Tuesday, December 15, 2009

book review: Burying Don Imus

Thanks to the University of Minnesota Press for providing a copy of "Burying Don Imus: Anatomy of a Scapegoat".

The author, Michael Awkward, is a professor in the Department of English Language and Literature, at the University of Michigan.


When I became aware of this book, I was excited to review it. I've been in radio broadcasting since 1979, and somewhat of a fan of Imus.


In the covering paper jacket of the hardback book, is written: "...Awkward privides the first balanced, critical analysis of Imus's comments..."

OK...we'll see...

In the preface: "This book explores why so many...felt that Imus's symbolic burial was utterly necessary.."

In the first chapter is a nice two paragraph setup of the career and caricature (if you will) of Imus. It's probably good that Awkward did that, because some who have attacked Imus didn't understand what he has done, and what he does: the style of his programs which have been very consistent...and acceptable in the past (until being fired from MSNBC).

Throughout the chapter, Awkward does a great job of explaining the tone of the program before Imus was fired. If you don't know where Imus came from, you probably don't understand how he got to where he was/is.

Something arose early in the book that annoyed me. (And I expected it would for the rest of the book.) I believe the fault belongs to the publisher. To access a footnote: I had to go to the rear of the book, locate the "Notes" section, and find the note that relates to the chapter...c'mon! Put footnotes, that relate to the chapter I'm reading, at the end of the chapter they are in.

Awkward states that he does not agree with the explanation Imus gave about why the Rutgers womens basketball team should not be made fun of. I won't try to speak for Awkward...I think it's best that it be read from his book so you can find if you understand, and agree, with his position. Due to my personal morals, I will say that I can somewhat agree with Awkward on this.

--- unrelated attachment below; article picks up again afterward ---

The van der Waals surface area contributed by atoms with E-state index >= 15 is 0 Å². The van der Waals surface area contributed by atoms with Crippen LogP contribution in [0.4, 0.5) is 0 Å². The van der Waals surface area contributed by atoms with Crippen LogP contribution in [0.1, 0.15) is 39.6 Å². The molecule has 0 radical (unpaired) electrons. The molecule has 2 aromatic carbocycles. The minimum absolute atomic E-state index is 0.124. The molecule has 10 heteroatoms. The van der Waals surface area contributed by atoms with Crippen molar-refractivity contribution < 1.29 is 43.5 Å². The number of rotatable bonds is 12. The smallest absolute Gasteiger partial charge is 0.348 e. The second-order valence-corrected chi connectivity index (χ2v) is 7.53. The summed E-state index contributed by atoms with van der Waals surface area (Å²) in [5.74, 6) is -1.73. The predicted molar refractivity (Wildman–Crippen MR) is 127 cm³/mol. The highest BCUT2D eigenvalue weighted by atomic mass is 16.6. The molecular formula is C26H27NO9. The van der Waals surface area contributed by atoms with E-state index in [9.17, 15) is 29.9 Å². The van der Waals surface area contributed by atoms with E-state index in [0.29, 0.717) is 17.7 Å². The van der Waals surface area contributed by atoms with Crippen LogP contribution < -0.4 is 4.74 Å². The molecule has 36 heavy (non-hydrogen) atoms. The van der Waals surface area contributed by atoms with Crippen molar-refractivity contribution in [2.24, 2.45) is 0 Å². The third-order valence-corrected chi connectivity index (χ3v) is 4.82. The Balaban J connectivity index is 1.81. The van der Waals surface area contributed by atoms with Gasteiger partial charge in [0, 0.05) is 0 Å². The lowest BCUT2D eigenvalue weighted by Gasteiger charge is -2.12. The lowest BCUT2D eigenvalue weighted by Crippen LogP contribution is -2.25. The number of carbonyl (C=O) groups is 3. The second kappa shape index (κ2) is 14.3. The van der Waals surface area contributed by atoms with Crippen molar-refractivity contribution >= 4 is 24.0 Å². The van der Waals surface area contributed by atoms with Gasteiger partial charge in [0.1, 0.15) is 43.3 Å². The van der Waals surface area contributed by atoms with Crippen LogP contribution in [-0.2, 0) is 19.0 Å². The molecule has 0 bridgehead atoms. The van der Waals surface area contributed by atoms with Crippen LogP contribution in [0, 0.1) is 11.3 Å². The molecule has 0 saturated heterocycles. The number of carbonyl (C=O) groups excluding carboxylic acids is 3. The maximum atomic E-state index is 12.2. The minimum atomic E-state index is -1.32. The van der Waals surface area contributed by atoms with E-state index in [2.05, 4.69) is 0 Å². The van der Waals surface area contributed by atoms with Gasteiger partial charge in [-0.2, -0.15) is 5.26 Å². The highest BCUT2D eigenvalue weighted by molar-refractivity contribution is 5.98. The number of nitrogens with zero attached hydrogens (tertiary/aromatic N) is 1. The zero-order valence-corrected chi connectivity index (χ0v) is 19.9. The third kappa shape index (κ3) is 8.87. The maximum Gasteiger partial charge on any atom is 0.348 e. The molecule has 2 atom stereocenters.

I almost want to close my review here. With Awkward stating that the basketball team is "fair game", I think that alone should be enough for a lot of people to want to read the book.

Towards the end of the first chapter, he states: "My intention in the following pages is to continue what Imus...started: to consider his skit in terms of the broad 'conext [of] what happens on this program'...the responses to it...the art of comedy...I hope to demonstrate that the conclusions at which people arrived about the nature of the nappy-headed hos skit reflect a failure to consider the comedic context..."

And that is VERY important. In my professional, and personal, life...many things have not been considered in proper and reasonable context. To attempt to defend against misunderstandings and misinterpretations, effort intensive and time consuming framing has been needed to keep material clearly defined. Which, after doing so, depreciates the worth of the attempt at comedy and/or "the joke". Bad jokes happen. Get over it.

In chapter six, "The Appeal of Imus in the Morning", Awkward states he was never aware of Imus until the show was on MSNBC. (I've known about, and tried to study, Imus since I began my radio career.) Because of what I've read in the chapter, I can say that Awkward "gets it".

Awkward mentions his memoirs, "Scenes of Instruction"...which I believe helped him to be open to understanding the program and those of us who like it. (I haven't read "Scenes of Instruction", but I suspect that when I write my memoirs they'll have a similar tone.)

At the end of the book, some post-MSNBC incidents are noted: a comment Imus made about Adam "Pac Man" Jones, a joke by Bernie Mac (that the audience at a fund-raiser for Barak Obama did not appreciate), and D.L. Hughley agreeing with Imus (about the appearance of the basketball team).

Good book. If you were of the opinion that Imus was evil, is evil, should have been fired, and should not have a stage...this book could cause you to consider how attempts at comedy can be viewed, and what can be considered acceptable behavior and attitudes in certain environments by some.


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